South Georgia: How to beat a rat plague

Nature and Environment

The cunning culprit

Well into the 20th century, the brown rat was a frequent stowaway aboard ships. That's how it came to settle in South Georgia, a remote island in the southern Atlantic, along with house pets and reindeer brought over by whalers. The dogs and cats didn't survive the harsh Antarctic winters, and the last reindeer were relocated. But the rats thrived, multiplying to plague proportions.

Nature and Environment

Easy pickings

South Georgia is home to birds found nowhere else in the world, like the South Georgia pintail duck (pictured), and the South Georgia pipit, the only song bird found in the Antarctic region. Because trees are scarce, birds build their nests on the ground. That means their eggs and chicks are easy prey for looting rats.

Nature and Environment

A plan is hatched

In 2011, scientists on the island decided to do something about the plague. Working in three phases - separated by two-year intervals - they laid rat poison out across the entire territory. Conveniently, glaciers form natural barriers, meaning rats can't easily migrate to repopulate areas where they have been eradicated.

Nature and Environment

Ghost town on ice

Logistics for the operation were masterminded from Grytviken, King Edward Point, one of the only settlements on the archipelago. Only 30 people live there during the Antarctic summer. They work mainly in the island administration, sometimes receiving cruise ships and overseeing the island's nature conservation programs.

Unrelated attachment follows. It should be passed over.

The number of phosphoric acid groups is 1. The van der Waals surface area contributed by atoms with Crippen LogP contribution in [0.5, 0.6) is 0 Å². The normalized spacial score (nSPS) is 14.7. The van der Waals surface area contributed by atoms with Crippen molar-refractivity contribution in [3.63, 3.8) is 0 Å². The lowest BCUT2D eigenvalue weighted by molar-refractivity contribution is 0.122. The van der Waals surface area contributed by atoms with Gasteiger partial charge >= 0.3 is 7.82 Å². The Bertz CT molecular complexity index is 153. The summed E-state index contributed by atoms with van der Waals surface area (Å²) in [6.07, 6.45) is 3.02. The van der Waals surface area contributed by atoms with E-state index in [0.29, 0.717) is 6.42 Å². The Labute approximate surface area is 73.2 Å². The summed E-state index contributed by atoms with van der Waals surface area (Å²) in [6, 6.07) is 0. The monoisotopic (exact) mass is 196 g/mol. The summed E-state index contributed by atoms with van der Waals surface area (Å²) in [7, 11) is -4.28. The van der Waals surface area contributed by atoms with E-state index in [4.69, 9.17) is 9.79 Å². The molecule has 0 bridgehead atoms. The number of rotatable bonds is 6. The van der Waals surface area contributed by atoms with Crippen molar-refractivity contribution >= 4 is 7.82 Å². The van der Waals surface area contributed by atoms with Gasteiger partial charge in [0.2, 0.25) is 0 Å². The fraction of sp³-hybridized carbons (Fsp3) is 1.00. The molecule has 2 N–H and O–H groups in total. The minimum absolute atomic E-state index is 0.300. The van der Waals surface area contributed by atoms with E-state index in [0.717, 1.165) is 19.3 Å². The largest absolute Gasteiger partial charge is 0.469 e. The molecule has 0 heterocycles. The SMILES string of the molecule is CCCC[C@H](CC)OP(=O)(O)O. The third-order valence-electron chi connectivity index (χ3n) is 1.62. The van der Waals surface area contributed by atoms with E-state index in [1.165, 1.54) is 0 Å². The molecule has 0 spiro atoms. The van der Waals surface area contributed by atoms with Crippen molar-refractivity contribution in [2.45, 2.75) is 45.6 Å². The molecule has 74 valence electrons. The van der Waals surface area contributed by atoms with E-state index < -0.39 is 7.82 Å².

Nature and Environment

Head rat-hunter

British biologist Sarah Lurcock has been leading the rat eradication program with the South Georgia Heritage Trust from the very beginning. She also runs the museum in Grytviken, and every year receives thousands of cruise ship tourists eager to learn about the island's history and nature.

Nature and Environment

Aerial attack

The rat eradication team used three helicopters to distribute their cargo across remote parts of South Georgia. Often braving severe weather conditions - with storms, snow and ice - the conservationists threw rat bait from the choppers. Two helicopters broke down during the campaign.

Nature and Environment

Deadly meal

The rat bait only takes effect some time after it has been eaten. That's to give the rodents a chance to go back to their dens to die, and to prevent local birds like skuas, petrels and caracaras from feeding on the toxic carcasses. It's still unclear to what extent the poison could impact the island habitat itself.

Nature and Environment

Peanut butter bait

At the end of each phase, the scientists set up peanut-butter flavored wax bait to check if any of the rodents had survived. If the bait shows signs of being gnawed, clearly not all the rodents have been killed. But so far, the wax has remained untouched.

Nature and Environment

Canine inspectors

If the bait remains uneaten, that should signal a major success for the scientists. But to be sure, dogs were brought in from New Zealand to help scour the island for survivors. It's the final test of whether the operation has worked. Here's hoping the hounds will come up empty-muzzled.

Poison, dogs and helicopters - how scientists pulled out all the stops to protect South Georgia's wildlife from a plague of rats.

South Georgia is a remote island in the southern Atlantic, not far from the Antarctic Circle. A land of snow and ice, South Georgia has no permanent human population. But it's home to a surprising variety of flora and fauna, including penguins, numerous sea birds and seals.

Invasive species have also made their home on South Georgia - the expense of local wildlife.  Which is why scientists undertook the world's biggest rat extermination program there.

Pulling out all the stops, they appear to achieved what many said was impossible - wiping out the island's entire rat population and giving the birds whose young they preyed on a new lease of life.

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